7. Since God may rightly be described in reference to His words as just indicated, the psalmist draws proper conclusions with regard to the situation in which he and other godly men like him find themselves. Addressing God in prayer, he expresses the confidence that God will keep His watchful eye on those that have suffered oppression (“Thou wilt regard”) and will go farther in that He will keep His protecting hand over them. The psalm here takes on a note of the more personal feelings in that the writer includes himself (“Thou wilt guard us“). This protection is offered in the face of this wicked class of oppressors above described (in this sense the word “generation” is here used), and this protection of God will be exercised for all times to come (Leupold 1959:132-133, emphasis in original).

Here we have Leupold writing his commentary in 1959, long before the translations of the NIV, ESV and NRSV, but his understanding of the Hebrew text is the same as from these translations and not the KJV and NKJV.


Another supporter of the KJV

This KJV promoter wrote:

What Bible did the Pilgrams (sic) bring over on the Mayflower?
What Bible has historically been used by Baptists since before America was a country?
The KJV has proven itself reliable for over 400 years.
Sure the language is antiquated, sure its out of date, sure it uses words like “ye” and “thy” but is that so hard to understand that it needs serious updating?
I wonder what people would say if William Shakespere’s (sic) works were updated into todays (sic) English?
From Romeo and Juliet:
“O Romeo, Romeo, wherefore art thou Romeo?”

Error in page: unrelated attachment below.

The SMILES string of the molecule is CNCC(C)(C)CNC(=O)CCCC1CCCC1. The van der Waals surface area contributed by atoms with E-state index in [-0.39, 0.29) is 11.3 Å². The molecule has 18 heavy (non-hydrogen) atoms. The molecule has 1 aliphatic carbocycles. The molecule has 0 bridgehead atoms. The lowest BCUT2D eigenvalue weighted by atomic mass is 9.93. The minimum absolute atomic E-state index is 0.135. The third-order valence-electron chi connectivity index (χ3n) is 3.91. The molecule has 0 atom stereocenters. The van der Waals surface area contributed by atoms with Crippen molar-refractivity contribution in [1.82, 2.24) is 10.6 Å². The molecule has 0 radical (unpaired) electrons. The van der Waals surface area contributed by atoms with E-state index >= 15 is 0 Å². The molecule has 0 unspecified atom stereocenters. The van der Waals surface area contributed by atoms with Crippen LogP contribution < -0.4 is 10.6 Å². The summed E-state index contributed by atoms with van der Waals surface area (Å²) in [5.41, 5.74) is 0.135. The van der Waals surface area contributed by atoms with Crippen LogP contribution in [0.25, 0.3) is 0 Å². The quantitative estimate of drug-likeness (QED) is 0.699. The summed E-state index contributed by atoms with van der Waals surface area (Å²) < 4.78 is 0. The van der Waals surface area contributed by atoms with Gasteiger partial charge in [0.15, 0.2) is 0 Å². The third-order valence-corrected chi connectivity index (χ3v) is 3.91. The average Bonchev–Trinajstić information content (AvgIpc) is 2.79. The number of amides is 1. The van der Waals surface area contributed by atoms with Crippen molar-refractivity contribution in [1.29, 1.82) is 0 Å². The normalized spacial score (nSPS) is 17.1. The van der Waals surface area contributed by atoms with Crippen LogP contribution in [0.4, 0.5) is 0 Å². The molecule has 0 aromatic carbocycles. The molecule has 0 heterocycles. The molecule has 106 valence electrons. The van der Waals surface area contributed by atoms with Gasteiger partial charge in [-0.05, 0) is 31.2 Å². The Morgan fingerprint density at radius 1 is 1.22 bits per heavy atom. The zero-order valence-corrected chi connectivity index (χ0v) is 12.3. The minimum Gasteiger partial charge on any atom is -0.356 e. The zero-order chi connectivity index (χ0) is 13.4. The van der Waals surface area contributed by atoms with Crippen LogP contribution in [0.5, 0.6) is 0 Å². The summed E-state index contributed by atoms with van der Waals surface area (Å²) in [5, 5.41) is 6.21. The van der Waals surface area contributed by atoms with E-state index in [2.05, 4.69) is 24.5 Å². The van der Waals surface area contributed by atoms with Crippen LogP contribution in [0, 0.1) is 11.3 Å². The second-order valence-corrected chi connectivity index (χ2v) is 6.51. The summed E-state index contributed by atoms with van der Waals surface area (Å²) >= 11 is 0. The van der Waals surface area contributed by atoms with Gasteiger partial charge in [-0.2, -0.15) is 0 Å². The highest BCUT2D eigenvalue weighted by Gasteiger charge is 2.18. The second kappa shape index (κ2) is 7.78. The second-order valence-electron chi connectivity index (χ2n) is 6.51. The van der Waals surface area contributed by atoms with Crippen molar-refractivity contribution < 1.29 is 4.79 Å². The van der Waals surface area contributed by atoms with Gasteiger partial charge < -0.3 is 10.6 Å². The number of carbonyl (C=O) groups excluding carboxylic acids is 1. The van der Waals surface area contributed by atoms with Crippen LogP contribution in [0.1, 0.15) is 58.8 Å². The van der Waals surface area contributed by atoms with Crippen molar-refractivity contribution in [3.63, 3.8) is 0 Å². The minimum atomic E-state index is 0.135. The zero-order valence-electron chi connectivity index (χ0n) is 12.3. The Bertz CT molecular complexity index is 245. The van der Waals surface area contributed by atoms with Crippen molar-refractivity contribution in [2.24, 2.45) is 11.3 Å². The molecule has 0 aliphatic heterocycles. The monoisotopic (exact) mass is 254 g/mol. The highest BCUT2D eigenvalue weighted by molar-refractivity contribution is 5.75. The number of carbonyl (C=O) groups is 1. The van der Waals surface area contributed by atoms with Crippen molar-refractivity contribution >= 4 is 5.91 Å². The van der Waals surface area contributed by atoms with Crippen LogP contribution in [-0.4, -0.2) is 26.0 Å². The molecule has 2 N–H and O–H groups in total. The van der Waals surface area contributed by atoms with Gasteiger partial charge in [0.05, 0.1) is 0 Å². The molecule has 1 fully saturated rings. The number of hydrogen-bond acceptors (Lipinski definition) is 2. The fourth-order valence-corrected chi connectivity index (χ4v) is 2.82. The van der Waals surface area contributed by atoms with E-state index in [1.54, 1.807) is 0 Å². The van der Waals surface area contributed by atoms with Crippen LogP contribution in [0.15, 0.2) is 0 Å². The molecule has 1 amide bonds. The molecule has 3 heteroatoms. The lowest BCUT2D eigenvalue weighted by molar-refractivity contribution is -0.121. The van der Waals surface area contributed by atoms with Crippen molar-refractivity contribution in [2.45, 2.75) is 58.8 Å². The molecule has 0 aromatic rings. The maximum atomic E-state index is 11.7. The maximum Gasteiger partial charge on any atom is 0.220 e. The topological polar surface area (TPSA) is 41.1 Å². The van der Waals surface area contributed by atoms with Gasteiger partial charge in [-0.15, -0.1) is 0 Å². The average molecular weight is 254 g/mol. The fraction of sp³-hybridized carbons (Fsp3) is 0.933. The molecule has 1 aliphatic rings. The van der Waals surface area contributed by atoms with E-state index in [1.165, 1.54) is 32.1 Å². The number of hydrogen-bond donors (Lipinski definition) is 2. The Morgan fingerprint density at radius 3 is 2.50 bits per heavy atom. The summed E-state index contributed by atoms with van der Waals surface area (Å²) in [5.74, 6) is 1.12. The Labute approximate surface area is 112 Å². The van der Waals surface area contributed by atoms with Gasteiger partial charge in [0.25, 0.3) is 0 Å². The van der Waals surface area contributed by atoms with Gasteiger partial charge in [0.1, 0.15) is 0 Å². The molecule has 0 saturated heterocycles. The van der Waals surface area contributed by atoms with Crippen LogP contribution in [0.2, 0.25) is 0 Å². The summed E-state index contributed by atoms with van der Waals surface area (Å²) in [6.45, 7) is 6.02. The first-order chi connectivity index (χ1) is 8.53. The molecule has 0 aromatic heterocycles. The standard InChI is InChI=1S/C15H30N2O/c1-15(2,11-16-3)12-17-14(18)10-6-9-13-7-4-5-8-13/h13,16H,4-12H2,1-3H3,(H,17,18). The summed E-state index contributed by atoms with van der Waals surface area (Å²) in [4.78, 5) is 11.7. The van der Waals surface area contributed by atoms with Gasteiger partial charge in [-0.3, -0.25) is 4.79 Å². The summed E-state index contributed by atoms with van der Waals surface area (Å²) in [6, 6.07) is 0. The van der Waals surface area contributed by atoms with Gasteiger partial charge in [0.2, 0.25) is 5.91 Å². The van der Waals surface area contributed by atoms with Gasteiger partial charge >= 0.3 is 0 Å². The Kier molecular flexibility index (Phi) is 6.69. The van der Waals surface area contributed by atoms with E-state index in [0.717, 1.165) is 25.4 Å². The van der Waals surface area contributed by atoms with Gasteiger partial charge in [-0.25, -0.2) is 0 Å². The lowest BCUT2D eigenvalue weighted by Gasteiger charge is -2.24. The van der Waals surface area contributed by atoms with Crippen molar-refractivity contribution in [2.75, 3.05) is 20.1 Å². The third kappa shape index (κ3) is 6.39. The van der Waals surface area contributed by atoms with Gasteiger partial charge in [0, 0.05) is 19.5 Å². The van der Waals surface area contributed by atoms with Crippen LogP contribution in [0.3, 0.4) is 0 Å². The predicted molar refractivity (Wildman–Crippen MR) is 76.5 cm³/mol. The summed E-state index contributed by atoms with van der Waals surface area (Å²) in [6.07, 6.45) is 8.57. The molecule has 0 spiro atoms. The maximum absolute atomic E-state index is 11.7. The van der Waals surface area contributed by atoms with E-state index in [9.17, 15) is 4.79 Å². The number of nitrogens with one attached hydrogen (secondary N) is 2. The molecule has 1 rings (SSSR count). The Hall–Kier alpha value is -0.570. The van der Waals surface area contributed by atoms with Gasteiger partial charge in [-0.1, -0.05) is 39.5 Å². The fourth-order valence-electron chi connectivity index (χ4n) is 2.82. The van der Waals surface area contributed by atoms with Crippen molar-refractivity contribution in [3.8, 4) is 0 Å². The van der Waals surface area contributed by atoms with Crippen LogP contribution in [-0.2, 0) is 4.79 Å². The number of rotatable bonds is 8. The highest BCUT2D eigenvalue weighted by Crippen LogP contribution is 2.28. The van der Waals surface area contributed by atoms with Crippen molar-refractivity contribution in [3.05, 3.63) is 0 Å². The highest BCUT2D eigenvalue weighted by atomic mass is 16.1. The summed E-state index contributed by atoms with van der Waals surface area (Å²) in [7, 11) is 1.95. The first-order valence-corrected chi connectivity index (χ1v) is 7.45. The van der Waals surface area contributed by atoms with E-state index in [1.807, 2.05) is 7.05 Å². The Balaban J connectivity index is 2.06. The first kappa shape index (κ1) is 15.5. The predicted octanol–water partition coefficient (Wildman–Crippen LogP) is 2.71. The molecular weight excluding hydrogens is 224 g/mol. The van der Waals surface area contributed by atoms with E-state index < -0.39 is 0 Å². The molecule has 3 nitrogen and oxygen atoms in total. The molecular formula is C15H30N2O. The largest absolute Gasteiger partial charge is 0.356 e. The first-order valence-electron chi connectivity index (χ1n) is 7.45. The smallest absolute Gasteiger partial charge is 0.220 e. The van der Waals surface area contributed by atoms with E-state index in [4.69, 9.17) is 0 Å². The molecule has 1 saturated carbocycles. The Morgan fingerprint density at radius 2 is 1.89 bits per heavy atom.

Shakesphere (sic), Romeo and Juliet, Act 2, Scene 2
Would be changed to:
“Romeo, Yo! Where you be!”[5]

I provided these responses:

Do you mean to say that you know the KJV meaning of ‘superfluity of naughtiness’ (James 1:21) without consulting a commentary or another translation?…

That’s using a straw man logical fallacy as we are talking about a translation (the KJV) and not the original languages (Hebrew & Greek).[6]

A trend among these KJV supporters:

To justify support for an archaic English translation of the Bible, these promoters used these tactics:

clip_image002 The modern translations are the culprits. They delete verses from the KJV. It’s not that the original languages (earliest editions) have less words and the KJV has added to the originals.

clip_image002[1] Even a cult Bible, the New World Translation of the JWs, has the KJV verses, so the KJV verses are the accurate ones.

clip_image002[2] The KJV translation of Psalm 12:7 is the accurate translation and the modern versions (e.g. NIV) are to blame for changing the KJV.

clip_image002[3] The false claim that the Pilgrim Fathers took the KJV with them from England to the New World when it was the Geneva Bible that they used.

clip_image002[4] The false claim that translating Shakespeare’s works would be parallel to what has been done by the NIV translators to the KJV translation.

clip_image002[5] The superiority of a 1611/1769 KJV translation, based on late Greek New Testament manuscripts (the Textus Receptus), rather than modern translations that are based on, say, the United Bible Societies Greek New Testament that uses manuscripts that are much older and closer to the original manuscripts.

clip_image002[6] The KJV supporters seem to have a presuppositional bias towards the KJV, without examining the manuscript evidence for the newer translations.


Leupold, H C 1959. Exposition of Psalms. London: Evangelical Press 1959 – reprinted by Baker Book House in 1969.


[1] Christian Forums, Baptists, ‘I’ve started to become attached to the KJV, is there any proof that its’, yogosans14#13, 25 April 2013, available at: http://www.christianforums.com/t7740683-2/ (Accessed 25 April 2013).

[2] Ibid., OzSpen#14.

[3] Ibid., yogosans14#15.

[4] Ibid., OzSpen#21.

[5] Ibid., DeaconDean#10.

[6] Ibid., OzSpen#22.


Copyright © 2013 Spencer D. Gear. This document last updated at Date: 25 June 2018.